Photo story: Vel Vel Festival in Bandel

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Vel Vel: Mythology

In Hindu Mythology Gods have many incarnations. Kartikeya (son of Parbati) is one such deity. He is also known as Murugan and considered as the “War God” especially in southern India. Murugan is always depicted with a long spear in his hand which was gifted by Parbati. This is also known as “VEL” in the Tamil Language. There was once a fierce war between Murugan and the demon Soorapadman from the Asura clan. Murugan used his divine spear (vel) to stop Soorapadman from evading imminent defeat when he disguised himself as a mango tree.  He also used his spear to rip apart the mango tree in two halves. Each of the halves turned into a peacock and a rooster. Kartikeya thereafter started riding the peacock as his vahana and the rooster became the symbol of Murugan. As a war cry of many Tamil Rulers, they used the words “vetrivei! veeravei!”(velvel) which translates to “victorious vel, courageous vel.” Thus it’s common to hear this phrase “vel vel” during this festival.

Vel Vel in Bandel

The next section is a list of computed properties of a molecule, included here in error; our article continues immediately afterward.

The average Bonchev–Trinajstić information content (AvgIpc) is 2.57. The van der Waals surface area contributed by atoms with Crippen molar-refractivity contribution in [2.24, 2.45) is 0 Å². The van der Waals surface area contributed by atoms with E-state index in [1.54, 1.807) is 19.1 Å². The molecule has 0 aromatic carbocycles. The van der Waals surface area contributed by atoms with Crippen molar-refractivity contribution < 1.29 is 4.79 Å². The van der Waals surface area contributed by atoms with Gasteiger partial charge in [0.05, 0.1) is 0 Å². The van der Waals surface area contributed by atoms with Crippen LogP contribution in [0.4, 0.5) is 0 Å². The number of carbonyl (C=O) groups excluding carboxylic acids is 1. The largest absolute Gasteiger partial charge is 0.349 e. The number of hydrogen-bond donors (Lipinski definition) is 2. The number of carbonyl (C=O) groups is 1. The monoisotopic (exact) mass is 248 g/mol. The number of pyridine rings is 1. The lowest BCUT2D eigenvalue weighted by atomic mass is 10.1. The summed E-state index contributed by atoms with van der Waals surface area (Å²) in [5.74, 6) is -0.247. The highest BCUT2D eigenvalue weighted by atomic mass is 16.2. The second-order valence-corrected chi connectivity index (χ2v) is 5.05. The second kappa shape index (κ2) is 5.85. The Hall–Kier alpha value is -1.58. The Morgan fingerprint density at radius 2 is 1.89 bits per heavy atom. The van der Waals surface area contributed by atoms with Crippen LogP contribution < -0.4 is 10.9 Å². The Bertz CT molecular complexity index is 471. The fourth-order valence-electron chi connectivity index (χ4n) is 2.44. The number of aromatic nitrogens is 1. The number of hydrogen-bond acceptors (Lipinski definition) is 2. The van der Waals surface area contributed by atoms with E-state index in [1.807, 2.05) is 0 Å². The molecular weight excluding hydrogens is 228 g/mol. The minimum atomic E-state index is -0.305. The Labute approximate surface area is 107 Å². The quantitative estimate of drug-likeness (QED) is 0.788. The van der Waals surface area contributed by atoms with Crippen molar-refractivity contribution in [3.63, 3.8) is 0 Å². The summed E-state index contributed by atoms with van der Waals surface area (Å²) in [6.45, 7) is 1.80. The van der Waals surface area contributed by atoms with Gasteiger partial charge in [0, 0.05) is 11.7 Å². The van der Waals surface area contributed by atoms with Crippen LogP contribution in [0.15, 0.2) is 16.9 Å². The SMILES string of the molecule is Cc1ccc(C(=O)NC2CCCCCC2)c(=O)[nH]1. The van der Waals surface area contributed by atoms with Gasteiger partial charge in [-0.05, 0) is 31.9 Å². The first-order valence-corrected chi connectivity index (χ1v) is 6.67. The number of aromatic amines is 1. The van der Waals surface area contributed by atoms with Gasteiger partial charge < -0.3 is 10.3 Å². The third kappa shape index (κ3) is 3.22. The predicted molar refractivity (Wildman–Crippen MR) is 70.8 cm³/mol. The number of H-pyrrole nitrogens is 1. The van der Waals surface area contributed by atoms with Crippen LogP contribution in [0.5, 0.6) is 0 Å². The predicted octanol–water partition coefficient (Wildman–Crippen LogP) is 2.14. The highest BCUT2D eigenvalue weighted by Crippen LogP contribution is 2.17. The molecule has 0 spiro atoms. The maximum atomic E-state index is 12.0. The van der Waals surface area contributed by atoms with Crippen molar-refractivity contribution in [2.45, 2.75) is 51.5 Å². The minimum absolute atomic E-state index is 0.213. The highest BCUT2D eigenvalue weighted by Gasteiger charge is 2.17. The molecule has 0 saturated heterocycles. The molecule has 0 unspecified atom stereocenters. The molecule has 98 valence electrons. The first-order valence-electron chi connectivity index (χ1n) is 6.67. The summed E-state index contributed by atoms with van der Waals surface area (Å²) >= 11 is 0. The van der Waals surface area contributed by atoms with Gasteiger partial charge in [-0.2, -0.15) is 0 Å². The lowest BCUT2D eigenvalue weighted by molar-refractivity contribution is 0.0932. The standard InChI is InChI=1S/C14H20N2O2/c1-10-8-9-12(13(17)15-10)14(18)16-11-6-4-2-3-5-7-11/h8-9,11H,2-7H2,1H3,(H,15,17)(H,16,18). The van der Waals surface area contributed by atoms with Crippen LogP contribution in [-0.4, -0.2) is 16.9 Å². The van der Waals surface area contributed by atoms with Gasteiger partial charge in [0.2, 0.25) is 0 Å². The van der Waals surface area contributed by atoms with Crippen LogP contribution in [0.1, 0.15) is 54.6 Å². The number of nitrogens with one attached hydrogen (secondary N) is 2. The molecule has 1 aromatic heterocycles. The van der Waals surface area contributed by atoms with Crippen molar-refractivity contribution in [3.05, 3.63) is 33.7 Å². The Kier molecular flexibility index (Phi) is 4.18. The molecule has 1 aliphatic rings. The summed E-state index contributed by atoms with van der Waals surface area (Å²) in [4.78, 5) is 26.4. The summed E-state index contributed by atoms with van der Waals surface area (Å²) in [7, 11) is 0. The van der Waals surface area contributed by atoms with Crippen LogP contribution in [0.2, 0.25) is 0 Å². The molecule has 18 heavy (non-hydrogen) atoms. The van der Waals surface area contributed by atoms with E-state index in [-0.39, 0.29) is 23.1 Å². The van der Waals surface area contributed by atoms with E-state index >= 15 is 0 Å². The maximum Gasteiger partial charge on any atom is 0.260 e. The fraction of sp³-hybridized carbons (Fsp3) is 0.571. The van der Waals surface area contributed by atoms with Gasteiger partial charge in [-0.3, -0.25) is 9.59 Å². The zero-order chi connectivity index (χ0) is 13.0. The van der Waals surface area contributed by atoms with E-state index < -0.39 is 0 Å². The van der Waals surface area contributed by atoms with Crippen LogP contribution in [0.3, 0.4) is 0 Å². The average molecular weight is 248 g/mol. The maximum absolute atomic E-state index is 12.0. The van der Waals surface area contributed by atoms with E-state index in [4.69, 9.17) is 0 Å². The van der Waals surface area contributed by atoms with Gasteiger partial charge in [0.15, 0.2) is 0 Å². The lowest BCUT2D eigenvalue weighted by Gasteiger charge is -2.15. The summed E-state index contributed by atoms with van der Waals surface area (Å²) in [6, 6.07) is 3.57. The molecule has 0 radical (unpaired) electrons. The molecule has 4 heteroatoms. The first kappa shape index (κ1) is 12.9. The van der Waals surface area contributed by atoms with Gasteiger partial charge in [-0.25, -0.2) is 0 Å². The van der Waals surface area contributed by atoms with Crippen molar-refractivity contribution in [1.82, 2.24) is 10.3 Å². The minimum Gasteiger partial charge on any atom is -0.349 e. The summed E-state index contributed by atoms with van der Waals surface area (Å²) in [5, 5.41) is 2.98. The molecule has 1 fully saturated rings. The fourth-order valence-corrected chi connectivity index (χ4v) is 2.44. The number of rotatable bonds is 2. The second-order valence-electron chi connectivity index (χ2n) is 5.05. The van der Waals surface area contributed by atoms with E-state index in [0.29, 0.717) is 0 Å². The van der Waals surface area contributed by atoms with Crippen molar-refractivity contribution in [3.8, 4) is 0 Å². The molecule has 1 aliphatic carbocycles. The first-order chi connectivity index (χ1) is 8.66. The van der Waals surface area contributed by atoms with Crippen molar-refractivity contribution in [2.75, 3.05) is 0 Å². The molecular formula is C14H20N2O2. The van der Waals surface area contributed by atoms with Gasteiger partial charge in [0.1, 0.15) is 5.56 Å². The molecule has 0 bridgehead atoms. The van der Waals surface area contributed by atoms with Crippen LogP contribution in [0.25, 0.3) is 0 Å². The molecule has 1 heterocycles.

Sri Sri Olaichandi Mata Thakurani Mandir (Olaichaniditala) is a famous temple in Bandel. All the activities of “velvel” take place around this temple. There are two large ponds near the temple where the devotees take a dip to purify themselves. After the dip, they are cleansed with turmeric paste and sacred ash on their bodies. Sacred threads are tied around their wrists and some wear neem leaves and lemons around their waist. This  is done to ward off any evil or negative forces. The devotees then proceed towards Olaichanditala where they are pierced with vel (spear). Some pierce their tongue, some pierce their cheeks and the more dramatic ones get their backs and chest pierced. People often bring offerings in the forms of fruits that are beautifully decorated and mounted on van Rickshaws or chariots. Some devotees can also be seen pulling such displays with the help of metal hooks pierced on their backs.

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